Tavener: The Veil of the Temple - USA (Concert Review - The New York Times, 2004)

No one can accuse the Lincoln Center Festival of timidity after its presentation this weekend of the British composer John Tavener's seven-hour musical vigil "The Veil of the Temple."

The performance of this self-consciously mystical work for a chorus of 120, vocal soloists, organ, brass and percussion ensembles, Tibetan horn, temple bowls and Indian harmonium, began at 10:30 p.m. on Saturday at Avery Fisher Hall and ended, with no intermissions, close to 5:30 a.m. on Sunday. A large and willing audience turned up and the vast majority stayed to the end, suggesting that people, especially the notable numbers of young people present, actively seek extreme artistic experiences, though some were probably enticed by what promised to be a genuine New York happening.

"The Veil of the Temple," which draws from both Western and Eastern Christian traditions with Hindi and Sufi chants mixed in, was given its premiere last year by the Temple Church in London. Ideally it should be performed in a cathedral with a proper pipe organ and lots of open floor space, so that audiences can repose on cushions during this predominantly ruminative work.

Lincoln Center officials tried to adapt Avery Fisher Hall but didn't go far enough. The first 14 rows of seats were removed, and the open floor covered with a carpet and strewn with small pillows. But there was space for only about 150 people.

Everyone else had to sit in regular seats. (The upper tiers, needed for the performers, were closed.) So as audience members arrived hoping to enter into a spiritual state, they wound up jostling over limited floor space and too few pillows. Well into the performance, in what may be a first for Avery Fisher Hall, one person lying on the carpet could be heard pointedly saying to another, "Please take your foot out of my face."

Still, it was impressive that so many people were willing to endure the discomfort in search of something transcendent. As the performance continued, audience members were welcome to get up, walk around and recuperate in the lobby, where the music was piped in.

Musically the work is hard to account for. How do you critique a vigil? Whole swathes of "The Veil in the Temple" are meant to be mood-inducing. As the 60-year-old Sir John serenely roamed the concert hall and corridors, he seemed perfectly gratified to see people drifting off, especially during the long stretches of static music.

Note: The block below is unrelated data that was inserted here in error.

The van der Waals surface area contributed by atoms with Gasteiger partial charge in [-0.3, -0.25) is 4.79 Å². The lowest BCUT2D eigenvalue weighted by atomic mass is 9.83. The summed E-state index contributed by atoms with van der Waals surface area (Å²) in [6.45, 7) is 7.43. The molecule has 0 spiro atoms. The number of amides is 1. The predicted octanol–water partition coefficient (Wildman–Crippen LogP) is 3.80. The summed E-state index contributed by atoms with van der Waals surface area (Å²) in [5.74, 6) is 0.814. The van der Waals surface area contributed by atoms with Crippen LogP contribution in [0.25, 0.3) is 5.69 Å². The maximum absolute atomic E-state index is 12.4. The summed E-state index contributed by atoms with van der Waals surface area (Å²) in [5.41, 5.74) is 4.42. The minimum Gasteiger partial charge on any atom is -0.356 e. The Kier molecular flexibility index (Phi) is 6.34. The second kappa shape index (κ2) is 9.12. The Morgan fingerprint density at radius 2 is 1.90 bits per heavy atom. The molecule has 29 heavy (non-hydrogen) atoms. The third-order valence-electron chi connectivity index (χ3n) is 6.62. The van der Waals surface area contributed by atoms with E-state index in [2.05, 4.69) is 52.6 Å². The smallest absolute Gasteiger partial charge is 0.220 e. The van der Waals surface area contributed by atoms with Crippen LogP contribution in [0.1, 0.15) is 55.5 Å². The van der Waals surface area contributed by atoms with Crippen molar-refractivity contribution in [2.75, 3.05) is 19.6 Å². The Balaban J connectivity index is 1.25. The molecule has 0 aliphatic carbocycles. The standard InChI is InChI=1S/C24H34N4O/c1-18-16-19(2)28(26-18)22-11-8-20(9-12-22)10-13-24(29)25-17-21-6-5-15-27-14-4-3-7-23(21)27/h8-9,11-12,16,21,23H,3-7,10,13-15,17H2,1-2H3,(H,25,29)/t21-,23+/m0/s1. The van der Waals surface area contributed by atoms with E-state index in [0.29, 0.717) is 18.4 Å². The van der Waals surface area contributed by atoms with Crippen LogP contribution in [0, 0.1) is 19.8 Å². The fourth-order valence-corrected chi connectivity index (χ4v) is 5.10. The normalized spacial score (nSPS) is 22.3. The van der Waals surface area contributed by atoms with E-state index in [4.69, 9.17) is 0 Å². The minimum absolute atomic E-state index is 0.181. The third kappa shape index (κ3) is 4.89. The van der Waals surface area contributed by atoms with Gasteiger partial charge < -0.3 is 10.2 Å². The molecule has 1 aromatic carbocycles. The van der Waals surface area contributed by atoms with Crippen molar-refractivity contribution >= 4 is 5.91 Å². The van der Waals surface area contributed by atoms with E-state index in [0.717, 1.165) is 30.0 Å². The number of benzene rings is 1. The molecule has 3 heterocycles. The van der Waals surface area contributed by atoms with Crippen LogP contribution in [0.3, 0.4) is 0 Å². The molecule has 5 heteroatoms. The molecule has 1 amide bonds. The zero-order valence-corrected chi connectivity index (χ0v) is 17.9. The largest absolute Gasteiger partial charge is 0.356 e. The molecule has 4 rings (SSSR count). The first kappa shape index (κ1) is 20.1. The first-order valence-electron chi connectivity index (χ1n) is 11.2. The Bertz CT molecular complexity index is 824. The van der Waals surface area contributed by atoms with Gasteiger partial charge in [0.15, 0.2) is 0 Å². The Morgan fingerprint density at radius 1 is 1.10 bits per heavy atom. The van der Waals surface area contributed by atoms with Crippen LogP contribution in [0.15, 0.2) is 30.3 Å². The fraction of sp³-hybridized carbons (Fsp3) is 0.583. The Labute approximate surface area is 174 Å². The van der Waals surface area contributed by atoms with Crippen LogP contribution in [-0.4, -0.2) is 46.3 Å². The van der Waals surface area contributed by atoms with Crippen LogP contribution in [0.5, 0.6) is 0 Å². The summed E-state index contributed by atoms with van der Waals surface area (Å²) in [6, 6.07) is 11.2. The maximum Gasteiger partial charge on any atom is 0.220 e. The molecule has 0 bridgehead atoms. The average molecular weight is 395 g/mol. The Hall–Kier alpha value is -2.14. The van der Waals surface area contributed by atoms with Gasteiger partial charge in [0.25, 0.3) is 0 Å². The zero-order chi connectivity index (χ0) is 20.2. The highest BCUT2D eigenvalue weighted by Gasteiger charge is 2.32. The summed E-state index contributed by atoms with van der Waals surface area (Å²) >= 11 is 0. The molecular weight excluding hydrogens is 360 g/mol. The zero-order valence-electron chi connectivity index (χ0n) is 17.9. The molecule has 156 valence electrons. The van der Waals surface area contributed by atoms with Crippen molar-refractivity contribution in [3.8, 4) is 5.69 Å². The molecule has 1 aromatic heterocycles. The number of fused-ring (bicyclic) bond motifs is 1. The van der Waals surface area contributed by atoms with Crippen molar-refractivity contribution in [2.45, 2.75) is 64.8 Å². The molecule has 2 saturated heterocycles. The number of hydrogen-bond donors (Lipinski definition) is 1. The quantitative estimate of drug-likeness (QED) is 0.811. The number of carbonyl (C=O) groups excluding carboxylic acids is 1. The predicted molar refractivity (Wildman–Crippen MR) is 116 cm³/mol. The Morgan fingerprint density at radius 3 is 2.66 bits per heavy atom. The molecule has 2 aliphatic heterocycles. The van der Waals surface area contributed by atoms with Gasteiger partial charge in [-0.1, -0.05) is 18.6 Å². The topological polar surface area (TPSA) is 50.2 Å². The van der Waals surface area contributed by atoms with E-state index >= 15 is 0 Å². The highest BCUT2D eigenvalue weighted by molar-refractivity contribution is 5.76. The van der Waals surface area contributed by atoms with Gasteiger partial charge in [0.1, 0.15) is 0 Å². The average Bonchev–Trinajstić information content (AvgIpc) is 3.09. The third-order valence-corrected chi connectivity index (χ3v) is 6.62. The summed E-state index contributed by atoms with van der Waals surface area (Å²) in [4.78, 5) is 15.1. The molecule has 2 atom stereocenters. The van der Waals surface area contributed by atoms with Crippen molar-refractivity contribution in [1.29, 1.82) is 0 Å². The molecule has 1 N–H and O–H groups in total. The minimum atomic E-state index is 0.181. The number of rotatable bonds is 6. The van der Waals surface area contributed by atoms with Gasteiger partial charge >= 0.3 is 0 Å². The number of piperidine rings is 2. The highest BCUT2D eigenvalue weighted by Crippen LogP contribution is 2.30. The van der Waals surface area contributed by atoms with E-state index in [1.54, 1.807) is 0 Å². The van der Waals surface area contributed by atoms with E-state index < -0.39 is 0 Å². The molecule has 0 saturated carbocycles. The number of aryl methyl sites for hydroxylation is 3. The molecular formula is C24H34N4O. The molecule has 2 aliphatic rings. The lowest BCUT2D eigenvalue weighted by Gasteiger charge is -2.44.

And stasis is a defining quality of his works, especially this one. Sir John could not care less about appeasing the avant-garde. His musical voice is steeped in tonality, harmonically transparent, sensually appealing and emotionally direct. There is a Neo-Renaissance quality to this score, which unfolds in eight cycles and emulates an all-night Easter vigil. It would be easy to find much of this music cloying, pseudo-mystical and pretentious.

Eschewing development, the score employs sung gospel recitations and long-spun chants, as well as repetitions of sweetly consonant hymns and choral refrains, all sitting atop the almost constant drone of pedal tones in the organ.

There are some striking aspects to the music, especially a restless refrain for male choristers in which the individual parts seem to veer out of sync, and some pungent choral episodes with block parallel harmonies spiked with dissonant clusters. Still, the extreme length of the work was determined by the needs of the vigil, not by the inherent richness of the music. So unless you were enthralled by the communal experience, long stretches invited napping.

Things started to pick up about 3:30 a.m., when the music built in intensity: choristers stationed about the hall sang antiphonal exchanges; a brass ensemble took the stage; percussion players went wild on the chimes; and the organ finally turned ecstatic.

I have nothing but praise for the vocal soloists (especially the soprano Patricia Rozario) and the stalwart choristers from Temple Church in London and the Dessoff Choral Consortium (Kent Tritle, director).

The consortium, drawn from nine choruses in New York, included an endearing roster of excited, able but, by the end, sleepy-eyed boys. The accomplished and tireless conductor Stephen Layton could take breaks only during passages when solo singers recited gospels.

The ending of the vigil was worth the wait. After a celebratory final chorus, with no break for applause, a row of basses singing a jaunty Hindu chant led all the performers and the entire audience out the doors into the Lincoln Center courtyard where complementary breakfast awaited. We mingled, ate bagels and watched the sun come up.

Anthony Tommasini